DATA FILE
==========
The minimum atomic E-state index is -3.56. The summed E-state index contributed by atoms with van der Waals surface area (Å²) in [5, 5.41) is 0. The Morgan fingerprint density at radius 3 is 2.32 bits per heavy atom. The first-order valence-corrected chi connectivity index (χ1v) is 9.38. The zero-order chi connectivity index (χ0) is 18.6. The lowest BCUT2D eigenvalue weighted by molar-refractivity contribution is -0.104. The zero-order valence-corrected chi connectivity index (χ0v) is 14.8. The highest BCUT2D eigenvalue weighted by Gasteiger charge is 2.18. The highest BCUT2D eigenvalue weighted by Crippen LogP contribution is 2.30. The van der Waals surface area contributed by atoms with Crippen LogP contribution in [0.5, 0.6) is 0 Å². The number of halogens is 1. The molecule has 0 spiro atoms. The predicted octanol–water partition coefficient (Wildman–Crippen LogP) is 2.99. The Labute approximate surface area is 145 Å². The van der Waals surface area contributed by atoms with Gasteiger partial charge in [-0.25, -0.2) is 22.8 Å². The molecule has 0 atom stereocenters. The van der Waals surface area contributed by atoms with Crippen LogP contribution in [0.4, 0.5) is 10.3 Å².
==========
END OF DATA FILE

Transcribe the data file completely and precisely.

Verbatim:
The minimum atomic E-state index is -3.56. The summed E-state index contributed by atoms with van der Waals surface area (Å²) in [5, 5.41) is 0. The Morgan fingerprint density at radius 3 is 2.32 bits per heavy atom. The first-order valence-corrected chi connectivity index (χ1v) is 9.38. The zero-order chi connectivity index (χ0) is 18.6. The lowest BCUT2D eigenvalue weighted by molar-refractivity contribution is -0.104. The zero-order valence-corrected chi connectivity index (χ0v) is 14.8. The highest BCUT2D eigenvalue weighted by Gasteiger charge is 2.18. The highest BCUT2D eigenvalue weighted by Crippen LogP contribution is 2.30. The van der Waals surface area contributed by atoms with Crippen LogP contribution in [0.5, 0.6) is 0 Å². The number of halogens is 1. The molecule has 0 spiro atoms. The predicted octanol–water partition coefficient (Wildman–Crippen LogP) is 2.99. The Labute approximate surface area is 145 Å². The van der Waals surface area contributed by atoms with Gasteiger partial charge in [-0.25, -0.2) is 22.8 Å². The molecule has 0 atom stereocenters. The van der Waals surface area contributed by atoms with Crippen LogP contribution in [0.4, 0.5) is 10.3 Å².